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Answered 2008-11-03 18:28:24

I doubt it - HIPAA privacy and all.

No. Your short term disability insurance company will determine if it is a covered event. All your employer needs to know is that it is a qualifying event. A good HR department would never ask and would not want to know why. There exposure to privacy law violations would be way to high.


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Certainly, an employer can terminate you at any time for any reason not prohibited by law. You can't be fired simply for having a disability. You CAN be fired for becoming unable to perform even one essential job function.

Certainly. If employees more senior to you and less senior to you got laid off, so do you. You can't be fired BECAUSE OF disability, you can be terminated for any other reason.

Not in most states, especially if it is a right-to-work state. The employer can terminate your employment for any reason that is not specifically prohibited by law i.e. race, religion, sex, disability, etc.

If an employer fires you for having a disability,that`s discrimination. Hire an attorney(if you have a case they will take it for free) and file a lawsuit.Another View: Actually the question is unclear. You cannot be fired solely for having a disability UNLESS your employment requires that you must be physically capable of carrying out your duties.If you're using your disability as a reason/excuse for taking excessive sick leave, it can be somewhat different. Your disability will not shield you. Your employer is not running a charity and they expect you to be present at work to fulfill the duties and obligations of the position you are being paid for.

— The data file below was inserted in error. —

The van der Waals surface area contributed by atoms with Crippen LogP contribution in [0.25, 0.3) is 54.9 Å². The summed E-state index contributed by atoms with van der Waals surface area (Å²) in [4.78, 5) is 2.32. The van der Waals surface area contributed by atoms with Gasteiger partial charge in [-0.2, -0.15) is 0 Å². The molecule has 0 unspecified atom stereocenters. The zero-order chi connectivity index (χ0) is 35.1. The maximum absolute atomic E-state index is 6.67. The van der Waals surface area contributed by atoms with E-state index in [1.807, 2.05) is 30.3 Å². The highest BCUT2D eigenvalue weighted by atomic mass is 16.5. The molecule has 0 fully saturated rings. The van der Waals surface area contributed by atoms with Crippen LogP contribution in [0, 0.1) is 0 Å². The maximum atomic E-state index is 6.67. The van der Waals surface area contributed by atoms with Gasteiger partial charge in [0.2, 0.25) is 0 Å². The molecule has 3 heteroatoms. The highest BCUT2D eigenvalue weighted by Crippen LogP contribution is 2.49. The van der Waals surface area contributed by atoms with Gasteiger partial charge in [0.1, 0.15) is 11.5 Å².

no VAcation is a gift from the employer, who can set any rules for requesting and justifying leave. Certainly race, sex, age, and disability cannot enter into it, but nothing pervents the boss from asking you to justify.

A person is born with a developmental disability. An acquired disability is a disability that is developed, for whatever reason, after birth.

An employer can fire an employee for any reason at all and need not explain to the former employee. Firing an employee for personal reasons that do not involve race, sex, age, religion, or disability is perfectly legal for employers of any size.

They need a good reason to fire you.

Unfortunately, if you are an at-will employee (no union affiliation, no contract), your employer can terminate you for a good reason, a bad reason, or no reason at all.

If it is true, absolutely no reason why not. No reason why they shouldn't tell the police either.

Certainly. And if that WAS the reason you were fired, the former employer has no liability. The drug use claim need not be PROVEN, it must be the employer's REASON for firing. Excellent phrasing of the answer.